Because links are always useful:

Addtional videos from the Knitting Factory appearance can be found here:


Wednesday, August 17, 2011

Pop Threat / Dirt N' Dust 1999-2003 Album Review

It's often an enlightening journey to trace the roots of musicians you discovered at the point in time you did.

Such is the case with the band Pop Threat. Having become aware of the principal musicians involved during their second phase with The Manhattan Love Suicides - through their present incarnation with The Blanche Hudson Weekend - I was intrigued to hear they would finally be releasing a retrospective CD of their earlier bands works.

Now in possession of the recently released "Dirt N' Dust 1999-2003," nothing short of a full review of all 23 songs on it will do.

What saves previously unreleased album opener “One Track Mind” from the potentially monotonous experience that a “one chord” composition might suffer from is what’s moving around it. Specifically, the descending bass line and vocal “do – do, do do’s.” Then there is the power charged doubletime stomp section the song keeps going back to. Everything about this song suggests forward motion. You most-likely wouldn’t even be aware that it’s “only one chord” – if it hadn’t been spelled-out in the liner notes.

“So It Seemed” blends fuzzy Darren guitar with Caroline’s upfront, effects-free soft vocals and tickety-high-hat percussion.

The wonderfully titled “Sugar Fuck” comes at you with explosive guitar chords, whose bombast make listening to Caroline’s vocals not as easy as your typical pop song.

Four complete tracks from the album can be heard here:

“Ripen” has Caroline more prominently featured and sounds more like the wonderful pop music of Tracey Tracey’s Primitives and the lovely English pop of that era. Caroline’s voice is up close in your ear, creating a pleasantly intimate listening experience. The repeated vocal refrain of “I wanted to be somewhere else” is catchy and charming. Darren’s clean guitar sound hearkens back to prime era Cure. There is also a long single keyboard note (played by the band's drummer Mick) that provides additional texture. A spoken word section of the song is accentuated by Darren's guitar noise run through a fuzz pedal and placed further back in the mix.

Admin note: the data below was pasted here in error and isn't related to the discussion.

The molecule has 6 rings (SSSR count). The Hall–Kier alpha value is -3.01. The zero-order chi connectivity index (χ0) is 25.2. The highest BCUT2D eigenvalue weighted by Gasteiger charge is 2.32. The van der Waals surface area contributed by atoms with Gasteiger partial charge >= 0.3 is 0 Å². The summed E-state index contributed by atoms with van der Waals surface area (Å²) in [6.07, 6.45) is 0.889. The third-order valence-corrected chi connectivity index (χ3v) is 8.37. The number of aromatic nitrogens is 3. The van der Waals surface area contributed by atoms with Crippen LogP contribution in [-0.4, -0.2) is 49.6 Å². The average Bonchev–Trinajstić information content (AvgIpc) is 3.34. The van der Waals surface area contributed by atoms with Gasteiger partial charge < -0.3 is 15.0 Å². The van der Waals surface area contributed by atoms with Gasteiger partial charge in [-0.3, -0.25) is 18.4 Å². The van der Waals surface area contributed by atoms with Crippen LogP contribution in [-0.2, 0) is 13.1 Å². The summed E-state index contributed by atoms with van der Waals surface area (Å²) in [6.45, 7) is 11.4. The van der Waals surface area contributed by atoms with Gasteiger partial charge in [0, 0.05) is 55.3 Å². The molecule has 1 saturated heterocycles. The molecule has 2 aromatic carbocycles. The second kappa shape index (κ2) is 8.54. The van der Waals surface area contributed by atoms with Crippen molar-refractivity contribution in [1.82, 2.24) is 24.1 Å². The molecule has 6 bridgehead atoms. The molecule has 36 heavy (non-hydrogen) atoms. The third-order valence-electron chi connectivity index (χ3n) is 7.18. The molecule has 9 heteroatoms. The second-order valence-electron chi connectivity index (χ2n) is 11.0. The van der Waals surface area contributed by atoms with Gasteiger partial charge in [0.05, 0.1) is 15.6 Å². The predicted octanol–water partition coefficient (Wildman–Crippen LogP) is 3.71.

“Monochrome” (8 track demo) is full on razorbuzz guitar, 4/4 thunder drums with Caroline’s unmistakable vocals, passionately delivering a lyric heavy story. It’s overall mood (and power) is not dissimilar to what A Place To Bury Strangers frequently do.

The amusingly titled “Sludgy” is actually not really as much of a sludge-fest as one might expect from this name. The vocals, guitar, bass and drums can all be heard rather clearly. “It’s easier just to shut my eyes, than to watch you slide” is Caroline’s repeated vocal hook.

“D 4th S” (demo version) finds the band dipping into the experimental waters first explored by The Velvet Underground in the late 1960’s – and then again by Brian Eno during his pop solo career in the 1970’s. The warbly guitar work is prime “Taking Tiger Mountain by Strategy” era – specifically “The Great Pretender.”

is a sheer wall of buzzing, hissed-out guitars filling all the open spaces of the sonic spectrum, while clean bass and drums throttle the progression forward. On top of that is Caroline’s un-effected lyrical recitation. The occasional pause, then guitar driven restart points towards the bands self-admitted Sonic Youth influences.

“No Way Out” swings a bit more, with poppy vocal “wha, ah, whoah, oh, oh’s” and “whoah, whoah, whoah, yeah’s.” It also benefits from a multi-tracked, centrally located Caroline vocal segment.

“Vivia” takes the pop song progression and twists it in unsettling ways by way of the guitar sound choices. Alley cats howling late at night might be one way to describe it. Meanwhile the vocals trudge forward, oblivious to the sonic subversion going on all around this otherwise straightforward pop song.